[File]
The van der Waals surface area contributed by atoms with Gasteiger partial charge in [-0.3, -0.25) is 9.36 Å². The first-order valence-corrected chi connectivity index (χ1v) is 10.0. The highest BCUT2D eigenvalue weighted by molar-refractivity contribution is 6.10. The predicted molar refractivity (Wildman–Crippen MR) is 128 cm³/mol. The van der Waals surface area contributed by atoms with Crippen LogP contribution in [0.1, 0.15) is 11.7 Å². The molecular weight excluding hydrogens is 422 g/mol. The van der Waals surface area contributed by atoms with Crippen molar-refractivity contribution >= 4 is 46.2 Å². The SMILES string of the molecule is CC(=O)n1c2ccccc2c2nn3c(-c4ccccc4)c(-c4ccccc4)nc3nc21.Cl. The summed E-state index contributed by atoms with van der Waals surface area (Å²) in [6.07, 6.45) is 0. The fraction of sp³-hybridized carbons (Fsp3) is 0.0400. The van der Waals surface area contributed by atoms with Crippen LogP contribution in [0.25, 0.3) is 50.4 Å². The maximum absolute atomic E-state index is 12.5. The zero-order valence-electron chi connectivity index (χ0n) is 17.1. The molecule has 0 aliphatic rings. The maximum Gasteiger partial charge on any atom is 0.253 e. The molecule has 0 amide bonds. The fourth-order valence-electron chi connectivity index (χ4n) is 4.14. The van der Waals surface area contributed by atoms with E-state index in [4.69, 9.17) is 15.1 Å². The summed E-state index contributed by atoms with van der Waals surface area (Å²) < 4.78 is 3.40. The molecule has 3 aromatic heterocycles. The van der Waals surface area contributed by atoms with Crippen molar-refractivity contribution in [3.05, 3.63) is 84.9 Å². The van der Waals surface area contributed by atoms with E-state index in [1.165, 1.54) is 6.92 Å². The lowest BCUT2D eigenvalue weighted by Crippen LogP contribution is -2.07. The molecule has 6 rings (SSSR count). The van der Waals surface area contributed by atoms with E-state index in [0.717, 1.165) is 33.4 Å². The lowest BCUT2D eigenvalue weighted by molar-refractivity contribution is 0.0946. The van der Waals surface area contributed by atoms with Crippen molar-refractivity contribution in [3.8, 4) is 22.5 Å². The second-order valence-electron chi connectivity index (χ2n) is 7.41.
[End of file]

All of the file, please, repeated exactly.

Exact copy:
The van der Waals surface area contributed by atoms with Gasteiger partial charge in [-0.3, -0.25) is 9.36 Å². The first-order valence-corrected chi connectivity index (χ1v) is 10.0. The highest BCUT2D eigenvalue weighted by molar-refractivity contribution is 6.10. The predicted molar refractivity (Wildman–Crippen MR) is 128 cm³/mol. The van der Waals surface area contributed by atoms with Crippen LogP contribution in [0.1, 0.15) is 11.7 Å². The molecular weight excluding hydrogens is 422 g/mol. The van der Waals surface area contributed by atoms with Crippen molar-refractivity contribution >= 4 is 46.2 Å². The SMILES string of the molecule is CC(=O)n1c2ccccc2c2nn3c(-c4ccccc4)c(-c4ccccc4)nc3nc21.Cl. The summed E-state index contributed by atoms with van der Waals surface area (Å²) in [6.07, 6.45) is 0. The fraction of sp³-hybridized carbons (Fsp3) is 0.0400. The van der Waals surface area contributed by atoms with Crippen LogP contribution in [0.25, 0.3) is 50.4 Å². The maximum absolute atomic E-state index is 12.5. The zero-order valence-electron chi connectivity index (χ0n) is 17.1. The molecule has 0 aliphatic rings. The maximum Gasteiger partial charge on any atom is 0.253 e. The molecule has 0 amide bonds. The fourth-order valence-electron chi connectivity index (χ4n) is 4.14. The van der Waals surface area contributed by atoms with E-state index in [4.69, 9.17) is 15.1 Å². The summed E-state index contributed by atoms with van der Waals surface area (Å²) < 4.78 is 3.40. The molecule has 3 aromatic heterocycles. The van der Waals surface area contributed by atoms with Crippen molar-refractivity contribution in [3.05, 3.63) is 84.9 Å². The van der Waals surface area contributed by atoms with E-state index in [1.165, 1.54) is 6.92 Å². The lowest BCUT2D eigenvalue weighted by Crippen LogP contribution is -2.07. The molecule has 6 rings (SSSR count). The van der Waals surface area contributed by atoms with E-state index in [0.717, 1.165) is 33.4 Å². The lowest BCUT2D eigenvalue weighted by molar-refractivity contribution is 0.0946. The van der Waals surface area contributed by atoms with Crippen molar-refractivity contribution in [3.8, 4) is 22.5 Å². The second-order valence-electron chi connectivity index (χ2n) is 7.41.